No surprise, in the number one position (for the past 25 years) is rising health care costs. The health care legislation passed by the Democrats is in place and will be more fully implemented in the next two years. It contains over 20 new taxes and leaves the writing of much of the regulator detail to the Secretary of HHS. It will take a lot of effort just to become aware of all the applicable regulations much less complying with them. In the meantime, the cost of providing insurance to employees has continued to rise, with no end in sight. Plenty of “uncertainty” here regarding new regulations, reporting requirements, record keeping and figuring out the cost of a new employee.
In SECOND place, “uncertainty about the economy” (will there be another recession) and in FOURTH place, “uncertainty about government policy” (will we become Greece? That’s the fiscal path we are on). Uncertainty is great when two possible outcomes are very different and the chances that one or the other will occur are 50/50. In the upcoming election, the outcomes for policy are very different depending on whether Obama is re-elected or Romney prevails. A weather forecast of severe thunderstorms or sunny skies with a 50/50 chance will probably keep most picnickers home (vs. partly sunny or partly cloudy, not much difference). This 50/50 election has produced recession level optimism and hiring and capital spending plans. Owners are not going to bet their own money on such an uncertain proposition. Better to wait for a resolution, certainty is better than uncertainty. However, waiting means slow economic growth.
Energy costs took THIRD place, sensitive to the cost of gas and power at the time of the survey. But, prospects for lower energy costs aren’t good. Gas was under $2 a gallon 4 years ago, now almost at $4. Natural gas is cheaper but not widely used yet. A lot of the uncertainty about energy costs is related to regulatory decisions about drilling, pipelines, and EPA regulations as well as developments in the Middle East. It is hard to predict what will happen there. High energy costs are simply taxes collected by the owners of energy who are mostly foreign (although some feel that we can soon be fairly self-sufficient, producing most of the oil and gas we need domestically).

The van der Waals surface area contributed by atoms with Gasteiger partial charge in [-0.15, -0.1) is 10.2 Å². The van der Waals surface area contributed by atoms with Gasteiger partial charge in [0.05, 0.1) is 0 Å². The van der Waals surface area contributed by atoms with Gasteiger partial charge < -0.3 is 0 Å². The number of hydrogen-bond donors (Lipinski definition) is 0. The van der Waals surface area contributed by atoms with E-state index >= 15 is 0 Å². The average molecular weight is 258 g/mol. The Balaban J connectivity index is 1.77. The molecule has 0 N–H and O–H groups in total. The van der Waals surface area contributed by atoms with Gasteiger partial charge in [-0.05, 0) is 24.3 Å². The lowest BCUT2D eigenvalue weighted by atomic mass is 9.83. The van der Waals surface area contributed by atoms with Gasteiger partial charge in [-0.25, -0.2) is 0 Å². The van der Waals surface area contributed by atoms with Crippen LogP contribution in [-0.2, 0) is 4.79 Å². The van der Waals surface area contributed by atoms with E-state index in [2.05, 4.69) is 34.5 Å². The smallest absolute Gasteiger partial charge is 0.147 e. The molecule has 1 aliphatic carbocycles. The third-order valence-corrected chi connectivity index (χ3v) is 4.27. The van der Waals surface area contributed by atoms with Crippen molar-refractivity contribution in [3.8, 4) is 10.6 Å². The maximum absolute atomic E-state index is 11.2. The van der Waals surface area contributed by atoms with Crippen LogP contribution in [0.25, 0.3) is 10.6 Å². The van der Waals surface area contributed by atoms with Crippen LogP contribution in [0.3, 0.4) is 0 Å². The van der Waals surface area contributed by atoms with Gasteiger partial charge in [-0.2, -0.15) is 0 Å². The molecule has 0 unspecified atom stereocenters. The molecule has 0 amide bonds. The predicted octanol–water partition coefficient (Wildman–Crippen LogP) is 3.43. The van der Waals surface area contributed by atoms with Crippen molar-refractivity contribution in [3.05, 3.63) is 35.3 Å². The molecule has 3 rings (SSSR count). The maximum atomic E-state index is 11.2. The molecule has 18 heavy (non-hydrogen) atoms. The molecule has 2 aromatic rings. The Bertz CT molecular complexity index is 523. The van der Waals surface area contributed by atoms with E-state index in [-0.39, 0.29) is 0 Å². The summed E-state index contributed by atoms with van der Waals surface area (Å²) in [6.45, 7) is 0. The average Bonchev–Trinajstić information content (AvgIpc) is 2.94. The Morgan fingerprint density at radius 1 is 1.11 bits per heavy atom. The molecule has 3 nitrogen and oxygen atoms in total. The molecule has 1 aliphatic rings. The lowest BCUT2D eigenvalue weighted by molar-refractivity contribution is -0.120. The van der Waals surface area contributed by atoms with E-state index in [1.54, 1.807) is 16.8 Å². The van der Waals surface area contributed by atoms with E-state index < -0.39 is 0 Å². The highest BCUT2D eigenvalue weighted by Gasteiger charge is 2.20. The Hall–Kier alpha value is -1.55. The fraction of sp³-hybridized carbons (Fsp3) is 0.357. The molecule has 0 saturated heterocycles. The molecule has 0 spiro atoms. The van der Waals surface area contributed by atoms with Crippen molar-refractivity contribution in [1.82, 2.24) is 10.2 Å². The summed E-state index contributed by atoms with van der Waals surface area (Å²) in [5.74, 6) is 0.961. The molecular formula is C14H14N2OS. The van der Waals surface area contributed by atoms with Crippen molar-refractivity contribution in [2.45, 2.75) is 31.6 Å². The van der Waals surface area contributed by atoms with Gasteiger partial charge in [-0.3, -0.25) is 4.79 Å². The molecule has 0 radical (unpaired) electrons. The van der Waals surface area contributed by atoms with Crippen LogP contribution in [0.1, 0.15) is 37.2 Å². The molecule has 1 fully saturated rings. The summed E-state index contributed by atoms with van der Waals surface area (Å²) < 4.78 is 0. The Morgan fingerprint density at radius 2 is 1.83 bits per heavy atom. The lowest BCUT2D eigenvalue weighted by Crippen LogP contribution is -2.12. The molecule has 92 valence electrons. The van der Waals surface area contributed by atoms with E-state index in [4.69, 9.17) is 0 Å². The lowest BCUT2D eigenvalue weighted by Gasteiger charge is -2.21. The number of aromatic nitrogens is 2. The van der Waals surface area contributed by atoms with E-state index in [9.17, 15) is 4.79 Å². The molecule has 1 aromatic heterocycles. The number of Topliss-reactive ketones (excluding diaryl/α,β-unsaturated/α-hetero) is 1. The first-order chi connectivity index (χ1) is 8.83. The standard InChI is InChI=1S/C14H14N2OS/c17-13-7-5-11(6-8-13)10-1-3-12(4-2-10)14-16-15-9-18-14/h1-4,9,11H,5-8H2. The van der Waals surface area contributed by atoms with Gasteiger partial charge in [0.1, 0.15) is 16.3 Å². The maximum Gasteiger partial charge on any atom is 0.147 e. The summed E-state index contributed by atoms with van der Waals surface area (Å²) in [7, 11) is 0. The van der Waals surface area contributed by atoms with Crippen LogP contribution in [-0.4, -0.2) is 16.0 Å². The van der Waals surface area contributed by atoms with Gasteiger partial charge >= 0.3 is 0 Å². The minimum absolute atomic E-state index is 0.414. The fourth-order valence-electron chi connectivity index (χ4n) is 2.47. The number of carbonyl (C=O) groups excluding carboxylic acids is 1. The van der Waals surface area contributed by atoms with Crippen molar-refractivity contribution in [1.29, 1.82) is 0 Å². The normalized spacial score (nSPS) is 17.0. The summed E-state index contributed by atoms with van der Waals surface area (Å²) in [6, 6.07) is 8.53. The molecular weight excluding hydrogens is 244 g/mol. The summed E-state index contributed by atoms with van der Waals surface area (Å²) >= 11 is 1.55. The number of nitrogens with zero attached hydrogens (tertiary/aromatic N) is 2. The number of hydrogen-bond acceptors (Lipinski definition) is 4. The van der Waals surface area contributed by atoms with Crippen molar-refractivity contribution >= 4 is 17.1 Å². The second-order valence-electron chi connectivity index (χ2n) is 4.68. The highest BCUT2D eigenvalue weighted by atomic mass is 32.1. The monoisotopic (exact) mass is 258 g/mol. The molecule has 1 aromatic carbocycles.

In FIFTH place, “unreasonable government regulations.” Many studies have documented the hours spent filling out forms, trying to learn about regulations, getting permits, making sure handrails are at the right height (perhaps an “urban legend”, one owner is said to have been forced to move the handrail to the other side of the stairway to “comply”, causing a number of falls to occur). Estimates of compliance costs put them at nearly 50 percent higher than the per worker cost at large firms. This dissipates valuable financial capital and perhaps most importantly, the time of the entrepreneur, the most valuable asset of a small company.
SIXTH, SEVENTH and EIGHTH were “federal taxes on business income” (the source of capital to finance growth in small firms), “tax complexity” and “frequent changes in the tax code.” The time required to deal with tax filing bleeds the owners time, diverting attention from the firm’s main task of providing good products and services and good jobs. And, taxes bleed the source of capital that most firms use to finance growth. Profits this year planned to be used to expand the next year can be significantly reduced by current period taxes.
Fourteen of the top 20 problems (excluding “cash flow” and “profits” which are not specific problems) are directly related to government taxes, regulations or actions. Dealing with government is a “regressive” tax on small firms who do not have the size to support specializations in their staffs to handle the regulatory burden. Each agency is an independent unit, not considering the impact of other agencies’ actions on the firms it targets. Administrative justice imposed by federal, state and local regulators (guilty until proven innocent when a citation is received) drains substantial amounts of capital and time.
In contrast, getting long and short term financing placed 56th and 58th respectively in spite of all the media attention this received. Only 3 percent report credit as a top problem.
Restoring the vitality of the private sector that has been the engine of growth and wealth creation will require the politicians to address the adverse impact of a growing government sector on its citizens. Government doesn’t create wealth or jobs, only the private sector can do this.